Wednesday, 31 January 2007

'24' and the Scandal of Extraordinary Rendition

I first heard about what we now know is euphemistically called 'extraordinary rendition' about three or four years ago in the T.V. show '24'; I presumed it was an example of creative license, just like the C.T.U. (Counter Terrorist Unit) for whom Jack Bauer worked. I was very disturbed to discover I was wrong.

In the past week, this practice has hit the headlines again, with a Canadian man receiving a pay-out of US$9 million from the Canadian government because it passed on faulty information that led to him being effectively kidnapped by U.S. authorities, sent to Syria (from where he originally hailed) and there tortured and imprisoned for a year without trial.

Similarly, a German court has issued a writ for the arrest of a number of C.I.A. agents involved in the kidnapping of a German-Lebanese man who was kidnapped in Macedonia and shipped off to Afghanistan to be abused for 5 months before being released in Albania. (You'd think they'd at least have the courtesy to drop him off where they picked him up.)

I have to admit to being a fan of '24' - though I could never watch it on T.V. as opposed to D.V.D. because it is too gripping: I don't think I could wait a week for the next episode, and very often I sneak in 'just one more' episode before I go to bed. But there is something about '24' that bothers me; simply put, it feeds the 'terrorist death-cult paranoia' that leads to things like the Roller Dome in Fort Wayne being put on a list of Indiana's some 8000 (!) potential terrorist targets. And while I know there is a degree of pork-barrelling going on there (more potential terrorist targets=more federal funding), the fact is that the chances of being in a terrorist attack are tiny; however, the fear of terrorism that such actions generate actually mean the terrorists are winning.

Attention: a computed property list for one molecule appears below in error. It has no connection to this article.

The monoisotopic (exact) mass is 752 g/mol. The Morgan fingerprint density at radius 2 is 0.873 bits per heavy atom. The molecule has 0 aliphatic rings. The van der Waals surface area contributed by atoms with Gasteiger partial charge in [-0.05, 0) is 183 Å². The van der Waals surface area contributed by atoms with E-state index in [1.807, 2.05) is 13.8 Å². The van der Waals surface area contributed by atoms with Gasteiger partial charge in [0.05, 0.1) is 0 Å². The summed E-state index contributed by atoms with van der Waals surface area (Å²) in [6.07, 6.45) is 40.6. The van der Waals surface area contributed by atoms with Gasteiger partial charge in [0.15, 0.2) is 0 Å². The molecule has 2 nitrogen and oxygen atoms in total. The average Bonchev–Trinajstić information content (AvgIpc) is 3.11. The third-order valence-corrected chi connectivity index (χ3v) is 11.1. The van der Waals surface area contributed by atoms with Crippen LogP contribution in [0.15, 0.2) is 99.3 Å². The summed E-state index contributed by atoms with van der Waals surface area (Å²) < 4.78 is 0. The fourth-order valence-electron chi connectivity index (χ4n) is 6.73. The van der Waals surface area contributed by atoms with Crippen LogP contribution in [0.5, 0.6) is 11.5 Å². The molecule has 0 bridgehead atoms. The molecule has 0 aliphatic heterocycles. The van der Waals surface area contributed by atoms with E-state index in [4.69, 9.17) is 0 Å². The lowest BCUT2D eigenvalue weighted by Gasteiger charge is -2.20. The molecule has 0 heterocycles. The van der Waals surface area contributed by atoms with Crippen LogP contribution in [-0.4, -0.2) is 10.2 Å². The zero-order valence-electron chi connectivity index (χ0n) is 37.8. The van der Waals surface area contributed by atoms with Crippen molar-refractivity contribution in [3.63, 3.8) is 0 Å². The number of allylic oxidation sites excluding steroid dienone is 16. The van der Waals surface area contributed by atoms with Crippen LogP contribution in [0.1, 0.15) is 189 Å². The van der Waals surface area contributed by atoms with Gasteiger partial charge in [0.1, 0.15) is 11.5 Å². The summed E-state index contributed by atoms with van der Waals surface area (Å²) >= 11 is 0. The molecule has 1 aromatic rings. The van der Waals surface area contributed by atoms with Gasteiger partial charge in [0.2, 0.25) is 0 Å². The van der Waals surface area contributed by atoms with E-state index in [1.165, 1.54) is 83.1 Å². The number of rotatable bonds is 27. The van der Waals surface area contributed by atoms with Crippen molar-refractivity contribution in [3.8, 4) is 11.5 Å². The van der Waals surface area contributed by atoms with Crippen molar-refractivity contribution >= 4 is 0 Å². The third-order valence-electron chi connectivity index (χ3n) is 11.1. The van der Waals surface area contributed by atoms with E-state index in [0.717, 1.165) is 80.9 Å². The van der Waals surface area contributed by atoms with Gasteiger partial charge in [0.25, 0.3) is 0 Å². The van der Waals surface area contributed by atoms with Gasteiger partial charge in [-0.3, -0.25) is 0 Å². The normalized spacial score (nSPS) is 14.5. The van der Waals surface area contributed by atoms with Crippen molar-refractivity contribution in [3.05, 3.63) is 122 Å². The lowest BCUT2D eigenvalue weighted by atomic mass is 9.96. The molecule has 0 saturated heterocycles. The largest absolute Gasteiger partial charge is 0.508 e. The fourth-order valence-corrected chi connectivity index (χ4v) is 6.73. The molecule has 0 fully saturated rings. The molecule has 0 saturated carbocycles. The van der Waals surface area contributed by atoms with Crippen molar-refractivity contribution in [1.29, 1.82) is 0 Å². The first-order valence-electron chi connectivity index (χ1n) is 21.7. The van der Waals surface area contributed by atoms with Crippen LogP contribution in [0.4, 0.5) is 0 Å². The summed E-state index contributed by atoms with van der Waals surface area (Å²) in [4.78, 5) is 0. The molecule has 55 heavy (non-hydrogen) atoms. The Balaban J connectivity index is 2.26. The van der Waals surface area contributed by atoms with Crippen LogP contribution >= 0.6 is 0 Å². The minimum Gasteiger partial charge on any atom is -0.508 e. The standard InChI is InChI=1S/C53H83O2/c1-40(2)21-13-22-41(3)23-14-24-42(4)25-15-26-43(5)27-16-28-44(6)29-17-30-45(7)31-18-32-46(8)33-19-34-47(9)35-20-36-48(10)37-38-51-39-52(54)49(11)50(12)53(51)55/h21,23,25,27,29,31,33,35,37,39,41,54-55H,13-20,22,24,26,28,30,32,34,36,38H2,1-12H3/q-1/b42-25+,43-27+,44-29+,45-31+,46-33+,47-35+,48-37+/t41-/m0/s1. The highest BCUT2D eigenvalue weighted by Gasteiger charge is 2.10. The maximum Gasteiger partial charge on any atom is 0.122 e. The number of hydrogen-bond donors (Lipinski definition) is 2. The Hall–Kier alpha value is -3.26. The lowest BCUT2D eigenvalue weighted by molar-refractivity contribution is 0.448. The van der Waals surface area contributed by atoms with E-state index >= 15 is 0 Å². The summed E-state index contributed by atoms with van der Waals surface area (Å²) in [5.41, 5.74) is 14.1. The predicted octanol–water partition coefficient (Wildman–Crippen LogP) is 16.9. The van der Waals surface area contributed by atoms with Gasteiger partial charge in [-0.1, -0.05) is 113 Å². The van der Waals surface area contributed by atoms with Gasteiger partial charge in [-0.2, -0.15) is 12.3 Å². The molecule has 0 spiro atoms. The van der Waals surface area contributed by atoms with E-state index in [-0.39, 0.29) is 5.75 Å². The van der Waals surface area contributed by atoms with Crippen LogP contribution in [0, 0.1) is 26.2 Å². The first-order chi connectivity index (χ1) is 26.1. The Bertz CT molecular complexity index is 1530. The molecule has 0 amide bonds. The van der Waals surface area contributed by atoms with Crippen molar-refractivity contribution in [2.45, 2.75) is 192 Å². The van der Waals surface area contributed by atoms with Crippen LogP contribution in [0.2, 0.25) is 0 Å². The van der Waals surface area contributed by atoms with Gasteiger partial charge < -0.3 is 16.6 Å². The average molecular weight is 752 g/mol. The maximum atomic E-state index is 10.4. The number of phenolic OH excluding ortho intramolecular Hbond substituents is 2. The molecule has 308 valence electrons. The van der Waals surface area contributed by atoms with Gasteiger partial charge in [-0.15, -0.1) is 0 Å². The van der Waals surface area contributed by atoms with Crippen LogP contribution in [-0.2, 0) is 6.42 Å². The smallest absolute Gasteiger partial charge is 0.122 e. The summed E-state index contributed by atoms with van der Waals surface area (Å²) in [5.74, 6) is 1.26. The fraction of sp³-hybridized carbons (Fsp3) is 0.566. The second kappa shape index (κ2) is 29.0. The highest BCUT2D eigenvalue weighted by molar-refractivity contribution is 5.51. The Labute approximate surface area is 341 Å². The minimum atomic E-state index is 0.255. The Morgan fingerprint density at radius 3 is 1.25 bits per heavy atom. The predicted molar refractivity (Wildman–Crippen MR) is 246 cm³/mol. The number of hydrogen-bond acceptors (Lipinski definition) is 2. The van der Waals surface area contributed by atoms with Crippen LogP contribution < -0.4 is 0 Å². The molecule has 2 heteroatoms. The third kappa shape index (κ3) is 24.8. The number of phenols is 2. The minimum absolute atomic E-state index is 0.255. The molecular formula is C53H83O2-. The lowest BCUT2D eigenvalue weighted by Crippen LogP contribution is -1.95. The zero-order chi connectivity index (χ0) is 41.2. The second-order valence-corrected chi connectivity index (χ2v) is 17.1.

Too much of what is sometimes called 'asymmetric warfare' is broadly labeled 'terrorism'. But terrorism is not simply random acts of violence by non-state groups. As the word implies, it is designed to instill fear or terror; and for that to be effective the threat doesn't have to be real or present, you just have to be scared.

So, to return to my original point, extraordinary rendition is a form of torture, and a form of terrorism. The concept that the C.I.A. can pick up whoever they want and whisk them away to Crap-knows-where-istan to have God-knows-what done to them scares me; maybe it's meant to scare the terrorists too, but I doubt it.

What's more it angers me - particularly the suspicion that this wretched government acquiesced in it.

This is an issue that the Liberal Democrats should be banging on about more, for it stands right at the heart of what we represent as a party (as Martin Kettle graciously pointed out yesterday - see above).

Come on Ming - make some noise!

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